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You Can’t Keep Sound in a Box

Put romantically: Music is too powerful, too magical, and too unifying to fit neatly into the tiny boxes of genres. Music will always reach and influence seemingly unrelated artists, forever blending styles. Think about it. As music evolved, genres diversified into dozens of categories, and they’d work, but at this point they have almost become extinct. We see artists whose musical influences lay vastly outside their own genre bring genres together and mesh them.

Why were genres created and are they even necessary anymore?

Where did they come from? Looking back across music history one major proponent of genres was Billboard magazine—even though it wasn’t always about music. Billboard magazine began as an advertising company in 1894. Later as it promoted the modern marvel the jukebox, its focus on music developed. I mention Billboard here only because, for many years, their Top 100 charts dominated the music industry and their classifying of music by genre became well trusted. For artists, the first time one of their songs would chart on Billboard it was a celebrated milestone. Music fans lauded artists whose songs rose through the charts, often basing their music purchases on them. So an advertising company started selling jukeboxes, then started selling music to fill them. Genres were a way to sell music. A cheap silly way to put it: Billboard was Mr Genre Boss and music was working for him.

Lil Uzi Vert (photo credit: Spike Jordan)

In 1980 Billboard listed four genres: Pop, R&B/Hip Hop, Country, and Dance/Electronic. Their sub-genres were listed purely for charting purposes. The addition of Rock as a genre came in 1981 and Alternative Rock was added as a sub-genre in 1988. As each new artist was influenced by their predecessors, music became less and less homogenous. The release of Tupac’s philosophical “Me Against the World” in 1995 possibly gave birth to emo-rap with his song “Dear Mama”—Lil Uzi Vert’s “Dark Queen” seems to be a clear descendent—yet one of the artists he professes having a strong influence from is Marilyn Manson. Uzi is also an avid Rob Zombie fan. These influences are heard in so much of the production on his albums. Do we need to put him in a genre when there’s obviously so much going on in his music? Lil Peep wore his influences on his sleeve, right next to his heart, just like his pop punk and emo predecessors. His “un-genre” is more a Rubik’s Cube than a tiny box. Peep has been categorized as a rapper but so have Jurassic Five, Common, Mos Def, and Run DMC. Is it necessary to have a genre then a sub-genre then a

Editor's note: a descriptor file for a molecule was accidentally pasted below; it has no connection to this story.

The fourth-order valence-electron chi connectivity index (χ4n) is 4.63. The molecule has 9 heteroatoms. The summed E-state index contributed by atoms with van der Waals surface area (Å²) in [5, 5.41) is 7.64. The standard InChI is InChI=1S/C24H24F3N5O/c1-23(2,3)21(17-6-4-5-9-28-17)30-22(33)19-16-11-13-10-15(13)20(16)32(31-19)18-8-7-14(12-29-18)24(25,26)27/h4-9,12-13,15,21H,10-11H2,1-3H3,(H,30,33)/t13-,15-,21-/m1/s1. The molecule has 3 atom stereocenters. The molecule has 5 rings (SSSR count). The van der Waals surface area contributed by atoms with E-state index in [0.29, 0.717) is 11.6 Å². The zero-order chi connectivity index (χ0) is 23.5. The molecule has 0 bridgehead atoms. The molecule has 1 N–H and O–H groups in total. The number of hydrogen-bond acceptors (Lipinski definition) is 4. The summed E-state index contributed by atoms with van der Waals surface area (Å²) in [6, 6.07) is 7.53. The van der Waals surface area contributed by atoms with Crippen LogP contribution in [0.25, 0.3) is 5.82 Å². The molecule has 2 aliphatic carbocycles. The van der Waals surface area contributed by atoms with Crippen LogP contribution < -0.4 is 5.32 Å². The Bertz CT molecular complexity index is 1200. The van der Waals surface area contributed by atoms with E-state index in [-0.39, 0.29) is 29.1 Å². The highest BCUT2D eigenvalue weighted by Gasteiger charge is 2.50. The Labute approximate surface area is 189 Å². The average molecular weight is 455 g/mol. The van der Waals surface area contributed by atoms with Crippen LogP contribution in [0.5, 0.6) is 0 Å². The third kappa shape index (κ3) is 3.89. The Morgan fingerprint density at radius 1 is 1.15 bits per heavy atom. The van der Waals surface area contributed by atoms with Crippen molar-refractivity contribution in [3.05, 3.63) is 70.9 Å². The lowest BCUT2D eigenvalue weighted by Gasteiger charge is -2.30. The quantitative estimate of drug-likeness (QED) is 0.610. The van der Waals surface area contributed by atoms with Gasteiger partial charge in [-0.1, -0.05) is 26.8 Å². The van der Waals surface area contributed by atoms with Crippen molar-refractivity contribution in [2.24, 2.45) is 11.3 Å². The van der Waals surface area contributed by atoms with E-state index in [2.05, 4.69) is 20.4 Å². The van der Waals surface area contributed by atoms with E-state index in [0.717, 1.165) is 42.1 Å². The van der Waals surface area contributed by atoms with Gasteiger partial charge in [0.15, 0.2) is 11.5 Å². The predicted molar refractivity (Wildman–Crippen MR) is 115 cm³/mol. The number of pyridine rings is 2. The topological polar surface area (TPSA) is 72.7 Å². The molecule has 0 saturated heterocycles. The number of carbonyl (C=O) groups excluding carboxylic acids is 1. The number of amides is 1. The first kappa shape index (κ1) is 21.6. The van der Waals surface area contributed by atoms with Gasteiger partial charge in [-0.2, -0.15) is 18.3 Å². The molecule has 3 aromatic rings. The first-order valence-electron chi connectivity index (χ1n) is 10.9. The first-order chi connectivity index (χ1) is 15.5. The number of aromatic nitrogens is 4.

Music is a living breathing thing

that has grown beyond boxes.

Our first influencers on the “Alternative” genre were Beck, Red Hot Chili Peppers, Stone Temple Pilots, and Green Day. On the personalized music listening systems of your choice, today’s alternative playlists have an endless variety of styles. If it was released in 1980, Hozier’s “Nina Cried Power (feat. Mavis Staples)” would have been listed on the R&B/Hip Hop chart. Back in 1987 SYML’s “Clean Eyes” would probably have fallen onto the Dance chart, along with New Order. Listening through the new alternative playlists of today, you’re likely to find just a few artists here and there that would have been called such at its inception. Alternative, a name assigned by the music business, was given to releases that didn’t fit into any of the tiny boxes which had previously been created.

Today we are consuming music in real time. The archaic process of discovering, recording, pressing, and releasing an artist’s music was lengthy but making music at home, in your bedroom, can oftentimes reach as many people as a jukebox once did. Most people aren’t asking what genre it is, “Do I like it?” is the question now.

James Blake and Travis Scott in the “Mile High” video (photo via Instagram)

The research done by David M. Greenberg, PhD and his colleagues is based on WHY we like it. Their work studies three main aspects of music: arousal, valence, depth. In layperson’s terms: the energy, the complexity, and the depth of the subject. When music is classified in this way we find songs reaching across genres to fall side-by-side into the same arousal/valence/depth categories. The published studies of Dr. Greenberg give us a view of why we like various styles of music and why “genre” is an antique term from a well researched scientific standpoint.

Music is a living breathing thing that has grown beyond boxes. Rappers—our modern poets—guest on “country” songs. James Blake recently teamed up with Travis Scott and Metro Boomin to make a beautiful R&B song that could easily end up on a playlist following Massive Attack or Björk. Music psychologists are studying the way we listen to devise more accurate ways of classifying it. Most of us have stopped asking what genre an artist belongs to and replaced the question with:
“Do I like it?”

Genres, those original tiny boxes, just seem unnecessary, because you can’t keep sound in a box. It’s science.


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